An astonishing new cultural institution for the Middle East has now opened to the public. Situated on a hilltop near Ramallah in the West Bank, the $24m Palestinian Museum was opened officially in a gala inauguration ceremony on May 18. Over 700 guests mingled on a broad pavilion in the afternoon sun, while musicians played a classical Arab repertoire in the terraced gardens below. As night fell, dancers performed in a small amphitheatre, and a lightshow was projected onto the museum’s white limestone façade.
Yet the museum opened without any artefacts in its galleries or artworks on its walls.
The empty halls quickly came to define the Palestinian Museum in the international press. “Palestinian Museum Prepares to Open, Minus Exhibitions,” declared a pre-emptory report in the New York Times (May 16). The absence of artefacts has featured in the headlines or opening sentences of every media report since.
Symbolism in stone
For Omar al-Qattan, the museum’s chairman, the building’s timely completion was cause for celebration enough. Qattan’s message of positivity was clear: “We thought, ‘let’s celebrate the building’ because in the current circumstances… it would be wonderful to have an affirmative, celebratory building,” he told the New York Times. “Symbolically, it’s critical.”
Yet the museum can’t seem to escape the symbolism of its empty halls. “Oh, The Irony! Palestinian Museum Opens With No Exhibits,” exclaimed the conservative tabloid Israel Today, before making the staggering claim that an empty museum symbolises a people without culture.
More nuanced reports in sNew York Times and Washington Post adopted a gentler yet still derisive tone, in which the empty galleries symbolised a failure of Palestinian leadership. “It supports the impression that the Palestinians simply cannot get their act together, that they have built an empty monument,” stated The Washington Post. To The New York Times, the empty galleries were apparently yet another example of a cultural initiative that had “failed to gain traction and find consistent leadership” since the Oslo peace accords.
The museum is not financed by the Palestinian Authority. Rather, it is the flagship project of Taawon (formerly the Welfare Association), an independent Palestinian NGO.
Nevertheless, focus on the empty galleries is partly explained by the museum’s earlier promotion of an opening exhibition called “Never Part”, which was to feature artefacts kept by Palestinian refugees since 1948. This concept was developed by former Director Jack Persekian, who resigned last year following differences with the museum’s board.
As Qattan explained to the Israeli newspaper Haaretz, the board hopes to realise something broader than a remembrance museum to the Nakba (the “catastrophe”), which is commemorated by Palestinians on May 15 each year to mark the displacement of 700,000 people in 1948. “We wanted to celebrate Palestinian culture and the present, young people especially, in a way that would allow us to look forward and not just to look back,” Qattan said.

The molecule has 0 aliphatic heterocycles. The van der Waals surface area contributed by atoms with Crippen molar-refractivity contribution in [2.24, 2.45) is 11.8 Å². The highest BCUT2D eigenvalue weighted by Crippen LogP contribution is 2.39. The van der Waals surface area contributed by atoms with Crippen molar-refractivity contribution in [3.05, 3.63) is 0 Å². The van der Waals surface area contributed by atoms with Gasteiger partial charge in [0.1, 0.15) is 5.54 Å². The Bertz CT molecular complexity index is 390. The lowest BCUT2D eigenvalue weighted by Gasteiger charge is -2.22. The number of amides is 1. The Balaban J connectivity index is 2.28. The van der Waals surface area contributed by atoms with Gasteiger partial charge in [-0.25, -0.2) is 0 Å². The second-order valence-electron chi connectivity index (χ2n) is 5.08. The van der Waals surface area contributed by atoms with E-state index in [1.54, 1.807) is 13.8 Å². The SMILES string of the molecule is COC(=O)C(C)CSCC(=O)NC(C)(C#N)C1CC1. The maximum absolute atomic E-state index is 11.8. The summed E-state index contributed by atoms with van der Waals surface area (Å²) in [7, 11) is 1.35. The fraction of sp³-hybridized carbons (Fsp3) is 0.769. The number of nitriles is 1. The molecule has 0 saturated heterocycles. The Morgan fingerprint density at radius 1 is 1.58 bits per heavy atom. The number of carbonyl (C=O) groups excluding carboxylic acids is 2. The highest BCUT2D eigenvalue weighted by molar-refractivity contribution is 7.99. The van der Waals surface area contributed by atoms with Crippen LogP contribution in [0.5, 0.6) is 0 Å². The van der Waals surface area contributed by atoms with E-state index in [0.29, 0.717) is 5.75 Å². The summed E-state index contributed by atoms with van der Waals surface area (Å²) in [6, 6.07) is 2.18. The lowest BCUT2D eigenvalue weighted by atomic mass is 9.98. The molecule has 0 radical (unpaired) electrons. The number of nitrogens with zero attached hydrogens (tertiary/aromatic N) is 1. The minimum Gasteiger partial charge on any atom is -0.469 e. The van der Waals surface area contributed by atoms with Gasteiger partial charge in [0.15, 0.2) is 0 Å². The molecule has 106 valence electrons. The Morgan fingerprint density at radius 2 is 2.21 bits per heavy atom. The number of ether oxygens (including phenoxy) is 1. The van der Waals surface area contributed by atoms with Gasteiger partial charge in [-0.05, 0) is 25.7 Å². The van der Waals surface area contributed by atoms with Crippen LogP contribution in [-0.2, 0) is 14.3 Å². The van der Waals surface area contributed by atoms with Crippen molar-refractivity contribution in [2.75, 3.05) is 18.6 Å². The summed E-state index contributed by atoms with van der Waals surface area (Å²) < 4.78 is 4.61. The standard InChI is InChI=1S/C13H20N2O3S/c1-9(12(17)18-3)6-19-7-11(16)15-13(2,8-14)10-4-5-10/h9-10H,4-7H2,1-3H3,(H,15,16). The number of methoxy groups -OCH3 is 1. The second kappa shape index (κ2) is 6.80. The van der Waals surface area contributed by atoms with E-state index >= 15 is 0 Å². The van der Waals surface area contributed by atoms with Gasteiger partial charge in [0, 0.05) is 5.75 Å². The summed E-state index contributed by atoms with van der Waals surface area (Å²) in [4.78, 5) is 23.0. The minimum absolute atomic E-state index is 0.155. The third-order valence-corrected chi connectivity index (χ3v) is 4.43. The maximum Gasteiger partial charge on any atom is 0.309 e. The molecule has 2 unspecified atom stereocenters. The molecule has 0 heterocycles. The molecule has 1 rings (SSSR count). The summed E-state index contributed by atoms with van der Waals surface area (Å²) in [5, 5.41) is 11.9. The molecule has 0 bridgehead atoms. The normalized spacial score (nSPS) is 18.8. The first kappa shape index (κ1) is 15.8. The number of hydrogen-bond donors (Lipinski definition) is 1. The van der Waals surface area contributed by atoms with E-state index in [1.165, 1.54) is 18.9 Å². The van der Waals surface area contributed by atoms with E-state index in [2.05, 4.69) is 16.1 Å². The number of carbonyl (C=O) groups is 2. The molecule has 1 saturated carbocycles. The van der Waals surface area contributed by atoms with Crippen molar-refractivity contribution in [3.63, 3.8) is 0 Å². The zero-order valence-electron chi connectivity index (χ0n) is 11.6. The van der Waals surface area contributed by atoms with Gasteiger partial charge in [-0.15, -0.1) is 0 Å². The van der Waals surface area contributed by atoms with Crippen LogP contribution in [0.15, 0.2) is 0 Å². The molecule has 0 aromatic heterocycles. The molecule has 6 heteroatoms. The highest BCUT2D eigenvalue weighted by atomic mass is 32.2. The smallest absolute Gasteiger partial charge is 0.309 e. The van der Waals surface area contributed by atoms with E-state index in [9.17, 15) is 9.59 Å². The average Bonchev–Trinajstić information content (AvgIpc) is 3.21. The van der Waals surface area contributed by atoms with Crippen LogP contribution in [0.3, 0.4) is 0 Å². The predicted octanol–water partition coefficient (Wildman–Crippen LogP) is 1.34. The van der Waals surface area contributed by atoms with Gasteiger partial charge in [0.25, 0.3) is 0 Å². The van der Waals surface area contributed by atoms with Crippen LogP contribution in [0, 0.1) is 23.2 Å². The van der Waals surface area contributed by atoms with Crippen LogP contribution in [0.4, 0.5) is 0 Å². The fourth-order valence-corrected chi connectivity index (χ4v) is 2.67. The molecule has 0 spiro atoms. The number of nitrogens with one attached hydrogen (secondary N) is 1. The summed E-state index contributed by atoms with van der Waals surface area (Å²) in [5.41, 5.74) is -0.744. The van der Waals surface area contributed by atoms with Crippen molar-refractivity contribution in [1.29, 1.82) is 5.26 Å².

More than its contents
While unusual, the opening of a museum without exhibits is not without precedent. The Jewish Museum in Berlin, for example, opened in 1999, but did not receive any artefacts until 2001. In this case, the opening celebrated the completion of an iconic piece of contemporary design by architect Daniel Libeskind. The building alone drew more than 350,000 people, demonstrating that a museum is more than the artefacts it holds.
The article in Haaretz has been the only report that I have come across that places the Palestinian Museum in this context.
Like Libeskind’s Jewish Museum, the Palestinian Museum is a striking example of contemporary design. Architect Roisin Heneghan, whose Dublin-based firm Heneghan Peng won the project in an international competition in 2011, sought to integrate the building with the stepped hillside on which it stands. The museum is approached through a series of terraced gardens featuring cereals, fruit trees and aromatic herbs that represent a horticultural history of the region. The building rises from the summit of the hill as three elegant limestone triangles with glass panels that mirror the terraces below.
The building is the first structure in the Palestinian territories to meet the green construction standard, and was awarded a rare Leadership in Energy and Environmental Design rating. It is now one of the largest public spaces in the West Bank.
The timely completion of the building is remarkable given the logistical difficulties presented by the occupation. Imports were reportedly subject to lengthy delays or sudden increases in costs, and materials were refused at the border. The landscape architect, Lara Zureikat, was not granted a visa to visit the site from her home in Jordan.
The museum’s new director, Mahmoud Hawari, hopes to install the first exhibits by the end of the year. And the museum will not be empty in the meantime, as the public can now visit this remarkable structure, and wander through its grounds.James Fraser, Project Curator for the Ancient Levant, The British Museum
This article first appeared on The Conversation.